Coleman YoungPolitical Figure
Born: 24 May 1918
Died: 29 November 1997 (emphysema)
Birthplace: Tuscaloosa, Alabama
Best known as: Mayor of Detroit, 1974-1993
Coleman Young was the first black mayor of Detroit and one of the first black mayors of any major American city. He moved to Detroit with his family as a youngster and later worked at Ford Motors, where he was fired for being a labor union organizer. During World War II he served as a navigator with the Tuskegee Airmen. Young was elected to the Michigan state senate in 1964 (serving from 1965-73), joined the Democratic National Committee in 1968, and in 1973 was elected mayor of Detroit. He was the city's mayor for the next 20 years, retiring in 1993 after five terms. Young's brash charm and plainspoken style made him something of a folk hero, especially to Detroit's many African-American citizens, and Michigan's role as a major electoral state made him a power broker in national politics as well. He published Hard Stuff: The Autobiography of Coleman Young in 1994.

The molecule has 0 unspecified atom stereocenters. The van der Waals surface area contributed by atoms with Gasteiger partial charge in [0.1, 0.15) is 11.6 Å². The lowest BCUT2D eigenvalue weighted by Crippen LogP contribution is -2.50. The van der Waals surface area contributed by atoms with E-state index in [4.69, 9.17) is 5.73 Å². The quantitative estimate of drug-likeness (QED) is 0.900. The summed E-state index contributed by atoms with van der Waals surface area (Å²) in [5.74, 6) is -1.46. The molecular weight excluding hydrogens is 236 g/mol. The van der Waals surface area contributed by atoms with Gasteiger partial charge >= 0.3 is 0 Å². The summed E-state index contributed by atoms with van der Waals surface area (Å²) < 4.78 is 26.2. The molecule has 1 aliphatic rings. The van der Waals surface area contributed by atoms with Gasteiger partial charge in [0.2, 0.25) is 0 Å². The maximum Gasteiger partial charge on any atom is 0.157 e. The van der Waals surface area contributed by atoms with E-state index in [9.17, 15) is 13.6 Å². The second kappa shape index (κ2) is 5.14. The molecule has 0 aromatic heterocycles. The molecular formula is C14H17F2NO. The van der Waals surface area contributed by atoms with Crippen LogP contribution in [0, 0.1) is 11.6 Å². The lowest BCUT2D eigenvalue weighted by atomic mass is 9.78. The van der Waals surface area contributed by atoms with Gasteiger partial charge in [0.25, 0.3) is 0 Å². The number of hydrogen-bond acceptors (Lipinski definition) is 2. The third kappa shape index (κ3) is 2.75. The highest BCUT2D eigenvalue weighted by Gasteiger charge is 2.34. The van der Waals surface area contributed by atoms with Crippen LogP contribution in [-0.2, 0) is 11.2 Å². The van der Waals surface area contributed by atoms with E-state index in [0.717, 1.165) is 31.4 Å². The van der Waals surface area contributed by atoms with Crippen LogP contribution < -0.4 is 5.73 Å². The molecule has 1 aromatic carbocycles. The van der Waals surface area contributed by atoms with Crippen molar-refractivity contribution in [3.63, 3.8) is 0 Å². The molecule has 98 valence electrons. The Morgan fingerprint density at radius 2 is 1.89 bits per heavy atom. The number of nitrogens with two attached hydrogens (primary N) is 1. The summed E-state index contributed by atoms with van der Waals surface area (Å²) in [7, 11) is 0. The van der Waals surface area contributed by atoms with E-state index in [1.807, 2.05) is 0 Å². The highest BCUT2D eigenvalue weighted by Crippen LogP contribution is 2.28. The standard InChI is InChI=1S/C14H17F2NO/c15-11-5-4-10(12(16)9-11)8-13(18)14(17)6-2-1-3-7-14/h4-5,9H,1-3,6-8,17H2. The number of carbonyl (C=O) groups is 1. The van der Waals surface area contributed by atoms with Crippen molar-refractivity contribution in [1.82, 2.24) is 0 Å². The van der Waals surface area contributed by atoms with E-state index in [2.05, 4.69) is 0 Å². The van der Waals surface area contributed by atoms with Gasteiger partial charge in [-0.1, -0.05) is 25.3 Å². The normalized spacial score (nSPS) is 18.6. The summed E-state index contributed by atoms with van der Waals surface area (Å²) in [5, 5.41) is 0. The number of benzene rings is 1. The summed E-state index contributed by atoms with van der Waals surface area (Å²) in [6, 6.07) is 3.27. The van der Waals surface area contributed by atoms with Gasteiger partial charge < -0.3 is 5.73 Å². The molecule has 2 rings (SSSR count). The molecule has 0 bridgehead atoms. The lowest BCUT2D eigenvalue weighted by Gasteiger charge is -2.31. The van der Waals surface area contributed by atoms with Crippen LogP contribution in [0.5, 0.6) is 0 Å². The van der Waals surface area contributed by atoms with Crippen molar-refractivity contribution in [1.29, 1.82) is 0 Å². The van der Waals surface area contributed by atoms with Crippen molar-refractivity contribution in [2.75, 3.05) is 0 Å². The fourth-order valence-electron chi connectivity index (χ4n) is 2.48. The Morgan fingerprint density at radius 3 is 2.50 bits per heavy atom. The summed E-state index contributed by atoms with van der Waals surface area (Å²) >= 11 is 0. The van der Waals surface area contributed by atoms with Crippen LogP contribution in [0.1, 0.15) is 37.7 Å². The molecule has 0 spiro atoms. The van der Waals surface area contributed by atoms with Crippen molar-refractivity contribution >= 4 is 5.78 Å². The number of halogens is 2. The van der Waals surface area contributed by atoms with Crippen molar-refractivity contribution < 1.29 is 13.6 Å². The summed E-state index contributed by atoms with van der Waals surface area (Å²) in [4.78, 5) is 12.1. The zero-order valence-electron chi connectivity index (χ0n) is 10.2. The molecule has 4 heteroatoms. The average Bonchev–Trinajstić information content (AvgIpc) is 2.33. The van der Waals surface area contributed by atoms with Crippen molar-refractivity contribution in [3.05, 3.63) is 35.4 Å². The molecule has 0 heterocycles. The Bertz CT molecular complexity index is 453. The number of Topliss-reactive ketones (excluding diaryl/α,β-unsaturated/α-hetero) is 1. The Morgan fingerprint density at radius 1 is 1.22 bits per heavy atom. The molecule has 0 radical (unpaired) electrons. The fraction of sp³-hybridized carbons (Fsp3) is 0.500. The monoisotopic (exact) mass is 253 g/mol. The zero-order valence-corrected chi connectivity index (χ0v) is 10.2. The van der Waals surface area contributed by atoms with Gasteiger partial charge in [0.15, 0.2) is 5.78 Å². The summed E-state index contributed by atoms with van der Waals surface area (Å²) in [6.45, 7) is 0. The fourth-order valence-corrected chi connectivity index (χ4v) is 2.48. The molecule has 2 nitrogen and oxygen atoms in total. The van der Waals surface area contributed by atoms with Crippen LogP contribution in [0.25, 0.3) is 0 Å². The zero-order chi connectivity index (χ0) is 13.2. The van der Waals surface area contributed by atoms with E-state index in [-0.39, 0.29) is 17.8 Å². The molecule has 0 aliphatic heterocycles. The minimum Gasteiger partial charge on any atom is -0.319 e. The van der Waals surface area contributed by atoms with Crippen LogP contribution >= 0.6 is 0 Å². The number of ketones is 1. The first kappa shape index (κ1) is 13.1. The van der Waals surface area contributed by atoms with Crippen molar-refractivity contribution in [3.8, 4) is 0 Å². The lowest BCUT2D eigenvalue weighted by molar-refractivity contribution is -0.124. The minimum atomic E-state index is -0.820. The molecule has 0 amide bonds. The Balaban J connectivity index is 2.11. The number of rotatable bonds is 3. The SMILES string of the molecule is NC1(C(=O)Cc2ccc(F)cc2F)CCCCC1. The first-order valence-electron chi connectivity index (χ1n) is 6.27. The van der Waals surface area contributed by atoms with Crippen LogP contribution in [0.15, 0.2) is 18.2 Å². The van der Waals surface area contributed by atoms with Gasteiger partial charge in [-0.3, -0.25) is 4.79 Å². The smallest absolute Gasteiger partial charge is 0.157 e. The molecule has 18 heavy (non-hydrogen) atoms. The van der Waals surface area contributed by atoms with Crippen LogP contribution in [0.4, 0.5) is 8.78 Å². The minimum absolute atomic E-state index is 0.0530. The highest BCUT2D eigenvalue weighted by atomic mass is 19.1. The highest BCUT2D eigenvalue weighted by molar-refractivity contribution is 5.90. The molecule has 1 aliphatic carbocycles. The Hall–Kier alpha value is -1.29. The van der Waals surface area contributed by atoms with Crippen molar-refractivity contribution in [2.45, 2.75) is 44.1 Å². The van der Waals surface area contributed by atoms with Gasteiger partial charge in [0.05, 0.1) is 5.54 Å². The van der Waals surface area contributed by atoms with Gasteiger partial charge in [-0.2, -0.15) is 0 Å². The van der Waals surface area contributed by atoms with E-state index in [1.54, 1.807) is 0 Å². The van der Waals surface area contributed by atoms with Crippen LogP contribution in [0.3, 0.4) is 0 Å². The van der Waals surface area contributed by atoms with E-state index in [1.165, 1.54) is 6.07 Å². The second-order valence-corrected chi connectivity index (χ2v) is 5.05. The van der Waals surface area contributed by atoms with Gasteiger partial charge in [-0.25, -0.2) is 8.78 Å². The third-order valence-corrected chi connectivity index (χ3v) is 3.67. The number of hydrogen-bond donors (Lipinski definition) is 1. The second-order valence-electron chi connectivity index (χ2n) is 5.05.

Young was married twice: to Marion McClellan (1947-54) and then to Nadine Drake (1955-1960)… In 1989, when he was 71 years old, Young was sued by a former girlfriend named Annivory Calvert, who said Young was the father of her six-year-old son. Paternity tests confirmed the charge and Young agreed to pay child support. Their son, Joel Loving, later took the name Coleman Young, Jr. and was elected as a state senator from Michigan’s 4th District in 2006.
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